Third Sunday in Lent – B


“Take these out of here, and stop making my Father’s house a marketplace.”


Lord God almighty, you sent your only Son to bring peace to the world through his death and resurrection. Draw into the fullness of your peace all those who are preparing to bind themselves to you in the new and eternal covenant of Jesus Christ through baptism and the profession of faith, through the same Christ our Lord. Amen.


O God, author of every mercy and of all goodness,

who in fasting, prayer and almsgiving

have shown us a remedy for sin,

look graciously on this confession of our lowliness,

that we, who are bowed down by our conscience,

may always be lifted up by your mercy.

Through our Lord Jesus Christ, your Son,

who lives and reigns with you in the unity

of the Holy Spirit,

one God, for ever and ever.


Moses receives Commandments from God.jpg

Ex 20:1-17

In those days, God delivered all these commandments:

“I, the LORD, am your God,

who brought you out of the land of Egypt, that place of slavery.

You shall not have other gods besides me.

You shall not carve idols for yourselves

in the shape of anything in the sky above

or on the earth below or in the waters beneath the earth;

you shall not bow down before them or worship them.

For I, the LORD, your God, am a jealous God,

inflicting punishment for their fathers’ wickedness

on the children of those who hate me,

down to the third and fourth generation;

but bestowing mercy down to the thousandth generation

on the children of those who love me and keep my commandments.

“You shall not take the name of the LORD, your God, in vain.

For the LORD will not leave unpunished

the one who takes his name in vain.

“Remember to keep holy the sabbath day.

Six days you may labor and do all your work,

but the seventh day is the sabbath of the LORD, your God.

No work may be done then either by you, or your son or daughter,

or your male or female slave, or your beast,

or by the alien who lives with you.

In six days the Lord made the heavens and the earth,

the sea and all that is in them;

but on the seventh day he rested.

That is why the LORD has blessed the sabbath day and made it holy.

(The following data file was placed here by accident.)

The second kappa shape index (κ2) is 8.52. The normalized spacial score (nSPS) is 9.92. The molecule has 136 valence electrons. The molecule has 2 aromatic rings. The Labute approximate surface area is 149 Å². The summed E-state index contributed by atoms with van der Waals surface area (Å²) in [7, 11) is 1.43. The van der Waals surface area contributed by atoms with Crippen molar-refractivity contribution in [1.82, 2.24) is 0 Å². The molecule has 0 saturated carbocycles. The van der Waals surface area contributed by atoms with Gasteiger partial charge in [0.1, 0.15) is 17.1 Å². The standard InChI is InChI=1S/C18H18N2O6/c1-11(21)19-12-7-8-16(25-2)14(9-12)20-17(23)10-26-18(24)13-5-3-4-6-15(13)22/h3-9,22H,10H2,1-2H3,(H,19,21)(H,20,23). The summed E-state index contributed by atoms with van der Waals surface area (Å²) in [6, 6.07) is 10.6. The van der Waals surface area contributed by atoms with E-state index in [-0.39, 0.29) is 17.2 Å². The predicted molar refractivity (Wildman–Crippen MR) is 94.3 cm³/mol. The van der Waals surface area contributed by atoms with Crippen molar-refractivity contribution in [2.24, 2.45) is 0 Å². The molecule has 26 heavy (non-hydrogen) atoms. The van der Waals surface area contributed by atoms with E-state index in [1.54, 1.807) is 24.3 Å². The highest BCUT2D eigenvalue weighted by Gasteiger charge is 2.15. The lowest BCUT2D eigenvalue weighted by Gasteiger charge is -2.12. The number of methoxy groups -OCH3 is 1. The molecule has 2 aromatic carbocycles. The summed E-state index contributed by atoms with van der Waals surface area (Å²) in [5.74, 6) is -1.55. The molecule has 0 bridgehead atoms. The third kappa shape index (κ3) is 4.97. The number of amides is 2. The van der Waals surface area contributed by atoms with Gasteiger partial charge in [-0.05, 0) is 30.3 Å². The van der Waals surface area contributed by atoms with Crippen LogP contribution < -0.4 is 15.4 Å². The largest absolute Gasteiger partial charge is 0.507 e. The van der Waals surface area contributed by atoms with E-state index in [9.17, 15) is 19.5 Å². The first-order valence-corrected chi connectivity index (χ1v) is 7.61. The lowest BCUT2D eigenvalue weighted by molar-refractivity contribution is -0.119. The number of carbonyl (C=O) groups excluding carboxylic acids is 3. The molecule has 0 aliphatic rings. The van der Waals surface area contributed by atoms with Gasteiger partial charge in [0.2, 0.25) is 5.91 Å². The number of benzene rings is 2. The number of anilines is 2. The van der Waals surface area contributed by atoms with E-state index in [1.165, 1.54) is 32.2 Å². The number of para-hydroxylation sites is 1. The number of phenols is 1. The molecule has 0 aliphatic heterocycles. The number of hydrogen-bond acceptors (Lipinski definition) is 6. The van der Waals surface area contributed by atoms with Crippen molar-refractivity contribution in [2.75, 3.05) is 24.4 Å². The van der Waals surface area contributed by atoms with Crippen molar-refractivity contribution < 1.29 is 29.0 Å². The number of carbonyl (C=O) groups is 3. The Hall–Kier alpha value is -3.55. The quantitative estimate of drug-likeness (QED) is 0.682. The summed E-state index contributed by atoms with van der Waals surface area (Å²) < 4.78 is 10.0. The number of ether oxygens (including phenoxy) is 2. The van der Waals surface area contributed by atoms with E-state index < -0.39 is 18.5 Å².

“Honor your father and your mother,

that you may have a long life in the land

which the LORD, your God, is giving you.

You shall not kill.

You shall not commit adultery.

You shall not steal.

You shall not bear false witness against your neighbor.

You shall not covet your neighbor’s house.

You shall not covet your neighbor’s wife,

nor his male or female slave, nor his ox or ass,

nor anything else that belongs to him.”


CCC 708 This divine pedagogy appears especially in the gift of the Law.1 God gave the Law as a “pedagogue” to lead his people toward Christ.2 But the Law’s powerlessness to save man deprived of the divine “likeness,” along with the growing awareness of sin that it imparts,3 enkindles a desire for the Holy Spirit. The lamentations of the Psalms bear witness to this.

CCC 1456 Confession to a priest is an essential part of the sacrament of Penance: “All mortal sins of which penitents after a diligent self-examination are conscious must be recounted by them in confession, even if they are most secret and have been committed against the last two precepts of the Decalogue; for these sins sometimes wound the soul more grievously and are more dangerous than those which are committed openly.”4

When Christ’s faithful strive to confess all the sins that they can remember, they undoubtedly place all of them before the divine mercy for pardon. But those who fail to do so and knowingly withhold some, place nothing before the divine goodness for remission through the mediation of the priest, “for if the sick person is too ashamed to show his wound to the doctor, the medicine cannot heal what it does not know.”5

CCC 2056 The word “Decalogue” means literally “ten words.”6 God revealed these “ten words” to his people on the holy mountain. They were written “with the finger of God,”7 unlike the other commandments written by Moses.8 They are pre-eminently the words of God. They are handed on to us in the books of Exodus9 and Deuteronomy.10 Beginning with the Old Testament, the sacred books refer to the “ten words,”11 but it is in the New Covenant in Jesus Christ that their full meaning will be revealed.

CCC 2061 The Commandments take on their full meaning within the covenant. According to Scripture, man’s moral life has all its meaning in and through the covenant. The first of the “ten words” recalls that God loved his people first:

Since there was a passing from the paradise of freedom to the slavery of this world, in punishment for sin, the first phrase of the Decalogue, the first word of God’s commandments, bears on freedom “I am the LORD your God, who brought you out of the land of Egypt, out of the house of slavery.”12

CCC 2084 God makes himself known by recalling his all-powerful loving, and liberating action in the history of the one he addresses: “I brought you out of the land of Egypt, out of the house of bondage.” The first word contains the first commandment of the Law: “You shall fear the LORD your God; you shall serve him. .. You shall not go after other gods.”13 God’s first call and just demand is that man accept him and worship him.

CCC 2142 The second commandment prescribes respect for the Lord’s name. Like the first commandment, it belongs to the virtue of religion and more particularly it governs our use of speech in sacred matters.

CCC 2168 The third commandment of the Decalogue recalls the holiness of the sabbath: “The seventh day is a sabbath of solemn rest, holy to the LORD.”14